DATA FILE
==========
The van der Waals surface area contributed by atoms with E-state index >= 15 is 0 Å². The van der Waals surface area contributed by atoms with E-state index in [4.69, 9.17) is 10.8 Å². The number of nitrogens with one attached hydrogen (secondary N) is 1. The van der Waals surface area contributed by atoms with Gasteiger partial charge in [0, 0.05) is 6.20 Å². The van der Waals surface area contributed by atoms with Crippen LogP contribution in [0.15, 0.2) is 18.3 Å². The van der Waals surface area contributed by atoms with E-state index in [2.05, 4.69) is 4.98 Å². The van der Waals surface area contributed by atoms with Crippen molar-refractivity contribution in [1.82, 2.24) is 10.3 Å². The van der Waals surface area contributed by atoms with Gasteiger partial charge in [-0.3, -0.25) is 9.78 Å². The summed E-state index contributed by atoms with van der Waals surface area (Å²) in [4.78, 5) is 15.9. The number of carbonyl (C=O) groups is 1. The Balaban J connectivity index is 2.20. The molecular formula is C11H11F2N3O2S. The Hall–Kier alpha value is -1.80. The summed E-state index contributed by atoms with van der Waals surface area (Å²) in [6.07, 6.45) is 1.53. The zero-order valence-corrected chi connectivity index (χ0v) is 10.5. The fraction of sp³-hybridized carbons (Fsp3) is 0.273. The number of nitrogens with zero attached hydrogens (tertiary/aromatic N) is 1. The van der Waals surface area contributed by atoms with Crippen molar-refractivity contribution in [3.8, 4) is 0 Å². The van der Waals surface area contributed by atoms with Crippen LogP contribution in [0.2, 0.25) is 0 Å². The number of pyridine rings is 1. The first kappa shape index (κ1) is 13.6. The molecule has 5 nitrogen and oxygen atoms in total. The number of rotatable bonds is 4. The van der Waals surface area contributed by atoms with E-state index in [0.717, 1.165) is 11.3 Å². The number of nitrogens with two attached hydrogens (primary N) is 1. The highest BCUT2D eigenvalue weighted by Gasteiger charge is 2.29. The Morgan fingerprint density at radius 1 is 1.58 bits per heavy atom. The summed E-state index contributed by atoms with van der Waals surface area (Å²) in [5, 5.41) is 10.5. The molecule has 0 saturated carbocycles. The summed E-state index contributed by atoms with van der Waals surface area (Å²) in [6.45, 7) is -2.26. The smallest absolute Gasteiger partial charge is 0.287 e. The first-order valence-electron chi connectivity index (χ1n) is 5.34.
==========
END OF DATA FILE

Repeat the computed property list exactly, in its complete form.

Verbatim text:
The van der Waals surface area contributed by atoms with E-state index >= 15 is 0 Å². The van der Waals surface area contributed by atoms with E-state index in [4.69, 9.17) is 10.8 Å². The number of nitrogens with one attached hydrogen (secondary N) is 1. The van der Waals surface area contributed by atoms with Gasteiger partial charge in [0, 0.05) is 6.20 Å². The van der Waals surface area contributed by atoms with Crippen LogP contribution in [0.15, 0.2) is 18.3 Å². The van der Waals surface area contributed by atoms with E-state index in [2.05, 4.69) is 4.98 Å². The van der Waals surface area contributed by atoms with Crippen molar-refractivity contribution in [1.82, 2.24) is 10.3 Å². The van der Waals surface area contributed by atoms with Gasteiger partial charge in [-0.3, -0.25) is 9.78 Å². The summed E-state index contributed by atoms with van der Waals surface area (Å²) in [4.78, 5) is 15.9. The number of carbonyl (C=O) groups is 1. The Balaban J connectivity index is 2.20. The molecular formula is C11H11F2N3O2S. The Hall–Kier alpha value is -1.80. The summed E-state index contributed by atoms with van der Waals surface area (Å²) in [6.07, 6.45) is 1.53. The zero-order valence-corrected chi connectivity index (χ0v) is 10.5. The fraction of sp³-hybridized carbons (Fsp3) is 0.273. The number of nitrogens with zero attached hydrogens (tertiary/aromatic N) is 1. The van der Waals surface area contributed by atoms with Crippen molar-refractivity contribution in [3.8, 4) is 0 Å². The van der Waals surface area contributed by atoms with Crippen LogP contribution in [0.2, 0.25) is 0 Å². The number of pyridine rings is 1. The first kappa shape index (κ1) is 13.6. The molecule has 5 nitrogen and oxygen atoms in total. The number of rotatable bonds is 4. The van der Waals surface area contributed by atoms with E-state index in [0.717, 1.165) is 11.3 Å². The number of nitrogens with two attached hydrogens (primary N) is 1. The highest BCUT2D eigenvalue weighted by Gasteiger charge is 2.29. The Morgan fingerprint density at radius 1 is 1.58 bits per heavy atom. The summed E-state index contributed by atoms with van der Waals surface area (Å²) in [5, 5.41) is 10.5. The molecule has 0 saturated carbocycles. The summed E-state index contributed by atoms with van der Waals surface area (Å²) in [6.45, 7) is -2.26. The smallest absolute Gasteiger partial charge is 0.287 e. The first-order valence-electron chi connectivity index (χ1n) is 5.34.